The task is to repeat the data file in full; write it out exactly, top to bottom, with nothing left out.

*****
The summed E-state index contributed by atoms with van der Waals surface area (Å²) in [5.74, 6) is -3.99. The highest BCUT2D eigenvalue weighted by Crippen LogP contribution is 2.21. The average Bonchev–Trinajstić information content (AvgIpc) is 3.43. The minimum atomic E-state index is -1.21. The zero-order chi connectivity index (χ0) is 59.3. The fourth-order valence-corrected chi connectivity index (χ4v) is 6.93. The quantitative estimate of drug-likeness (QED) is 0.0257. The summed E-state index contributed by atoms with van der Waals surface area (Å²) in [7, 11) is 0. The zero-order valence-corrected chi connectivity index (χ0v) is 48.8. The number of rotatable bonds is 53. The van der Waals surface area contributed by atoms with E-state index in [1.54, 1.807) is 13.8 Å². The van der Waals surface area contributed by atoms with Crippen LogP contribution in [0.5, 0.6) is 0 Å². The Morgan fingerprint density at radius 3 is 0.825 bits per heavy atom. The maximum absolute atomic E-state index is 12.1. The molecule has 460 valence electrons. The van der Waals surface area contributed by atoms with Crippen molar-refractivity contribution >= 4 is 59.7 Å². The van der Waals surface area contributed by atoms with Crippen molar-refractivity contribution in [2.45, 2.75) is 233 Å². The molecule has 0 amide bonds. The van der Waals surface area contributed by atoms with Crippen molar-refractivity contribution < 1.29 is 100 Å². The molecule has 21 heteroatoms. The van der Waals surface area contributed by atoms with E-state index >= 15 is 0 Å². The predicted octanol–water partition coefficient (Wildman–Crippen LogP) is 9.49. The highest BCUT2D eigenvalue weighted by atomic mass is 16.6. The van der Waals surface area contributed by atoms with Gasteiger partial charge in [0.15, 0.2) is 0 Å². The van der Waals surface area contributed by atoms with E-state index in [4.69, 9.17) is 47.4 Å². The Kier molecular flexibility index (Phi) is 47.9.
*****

The summed E-state index contributed by atoms with van der Waals surface area (Å²) in [5.74, 6) is -3.99. The highest BCUT2D eigenvalue weighted by Crippen LogP contribution is 2.21. The average Bonchev–Trinajstić information content (AvgIpc) is 3.43. The minimum atomic E-state index is -1.21. The zero-order chi connectivity index (χ0) is 59.3. The fourth-order valence-corrected chi connectivity index (χ4v) is 6.93. The quantitative estimate of drug-likeness (QED) is 0.0257. The summed E-state index contributed by atoms with van der Waals surface area (Å²) in [7, 11) is 0. The zero-order valence-corrected chi connectivity index (χ0v) is 48.8. The number of rotatable bonds is 53. The van der Waals surface area contributed by atoms with E-state index in [1.54, 1.807) is 13.8 Å². The van der Waals surface area contributed by atoms with Crippen LogP contribution in [0.5, 0.6) is 0 Å². The Morgan fingerprint density at radius 3 is 0.825 bits per heavy atom. The maximum absolute atomic E-state index is 12.1. The molecule has 460 valence electrons. The van der Waals surface area contributed by atoms with Crippen molar-refractivity contribution >= 4 is 59.7 Å². The van der Waals surface area contributed by atoms with Crippen molar-refractivity contribution in [2.45, 2.75) is 233 Å². The molecule has 0 amide bonds. The van der Waals surface area contributed by atoms with Crippen molar-refractivity contribution < 1.29 is 100 Å². The molecule has 21 heteroatoms. The van der Waals surface area contributed by atoms with E-state index >= 15 is 0 Å². The predicted octanol–water partition coefficient (Wildman–Crippen LogP) is 9.49. The highest BCUT2D eigenvalue weighted by atomic mass is 16.6. The van der Waals surface area contributed by atoms with Gasteiger partial charge in [0.15, 0.2) is 0 Å². The van der Waals surface area contributed by atoms with E-state index in [4.69, 9.17) is 47.4 Å². The Kier molecular flexibility index (Phi) is 47.9.